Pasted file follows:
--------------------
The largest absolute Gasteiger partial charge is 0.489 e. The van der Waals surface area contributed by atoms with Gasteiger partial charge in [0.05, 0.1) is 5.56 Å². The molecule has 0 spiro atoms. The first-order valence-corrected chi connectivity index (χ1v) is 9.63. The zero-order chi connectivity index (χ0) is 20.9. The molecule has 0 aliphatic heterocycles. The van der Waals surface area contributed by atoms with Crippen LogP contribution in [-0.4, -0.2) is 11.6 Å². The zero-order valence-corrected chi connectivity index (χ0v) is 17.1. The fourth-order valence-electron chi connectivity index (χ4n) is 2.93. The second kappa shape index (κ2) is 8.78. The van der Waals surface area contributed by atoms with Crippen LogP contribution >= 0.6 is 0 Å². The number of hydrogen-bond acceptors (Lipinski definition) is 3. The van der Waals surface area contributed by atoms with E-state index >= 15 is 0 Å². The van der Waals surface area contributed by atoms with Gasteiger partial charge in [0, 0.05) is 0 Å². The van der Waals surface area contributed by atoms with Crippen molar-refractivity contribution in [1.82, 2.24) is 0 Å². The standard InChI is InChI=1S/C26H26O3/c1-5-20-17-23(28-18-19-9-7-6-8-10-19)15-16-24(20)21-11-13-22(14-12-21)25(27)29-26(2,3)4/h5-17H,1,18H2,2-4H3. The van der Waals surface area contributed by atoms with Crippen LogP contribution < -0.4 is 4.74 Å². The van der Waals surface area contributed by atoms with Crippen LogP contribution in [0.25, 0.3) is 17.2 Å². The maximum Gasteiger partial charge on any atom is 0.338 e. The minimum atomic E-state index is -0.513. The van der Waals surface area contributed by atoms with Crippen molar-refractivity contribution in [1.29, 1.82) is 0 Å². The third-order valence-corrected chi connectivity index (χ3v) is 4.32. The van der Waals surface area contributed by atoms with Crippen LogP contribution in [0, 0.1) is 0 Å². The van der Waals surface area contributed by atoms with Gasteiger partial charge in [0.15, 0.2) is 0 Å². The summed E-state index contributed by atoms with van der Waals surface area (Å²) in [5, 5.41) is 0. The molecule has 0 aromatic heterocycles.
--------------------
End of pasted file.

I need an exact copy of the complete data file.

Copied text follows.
The largest absolute Gasteiger partial charge is 0.489 e. The van der Waals surface area contributed by atoms with Gasteiger partial charge in [0.05, 0.1) is 5.56 Å². The molecule has 0 spiro atoms. The first-order valence-corrected chi connectivity index (χ1v) is 9.63. The zero-order chi connectivity index (χ0) is 20.9. The molecule has 0 aliphatic heterocycles. The van der Waals surface area contributed by atoms with Crippen LogP contribution in [-0.4, -0.2) is 11.6 Å². The zero-order valence-corrected chi connectivity index (χ0v) is 17.1. The fourth-order valence-electron chi connectivity index (χ4n) is 2.93. The second kappa shape index (κ2) is 8.78. The van der Waals surface area contributed by atoms with Crippen LogP contribution >= 0.6 is 0 Å². The number of hydrogen-bond acceptors (Lipinski definition) is 3. The van der Waals surface area contributed by atoms with E-state index >= 15 is 0 Å². The van der Waals surface area contributed by atoms with Gasteiger partial charge in [0, 0.05) is 0 Å². The van der Waals surface area contributed by atoms with Crippen molar-refractivity contribution in [1.82, 2.24) is 0 Å². The standard InChI is InChI=1S/C26H26O3/c1-5-20-17-23(28-18-19-9-7-6-8-10-19)15-16-24(20)21-11-13-22(14-12-21)25(27)29-26(2,3)4/h5-17H,1,18H2,2-4H3. The van der Waals surface area contributed by atoms with Crippen LogP contribution < -0.4 is 4.74 Å². The van der Waals surface area contributed by atoms with Crippen LogP contribution in [0.25, 0.3) is 17.2 Å². The maximum Gasteiger partial charge on any atom is 0.338 e. The minimum atomic E-state index is -0.513. The van der Waals surface area contributed by atoms with Crippen molar-refractivity contribution in [1.29, 1.82) is 0 Å². The third-order valence-corrected chi connectivity index (χ3v) is 4.32. The van der Waals surface area contributed by atoms with Crippen LogP contribution in [0, 0.1) is 0 Å². The van der Waals surface area contributed by atoms with Gasteiger partial charge in [0.15, 0.2) is 0 Å². The summed E-state index contributed by atoms with van der Waals surface area (Å²) in [5, 5.41) is 0. The molecule has 0 aromatic heterocycles.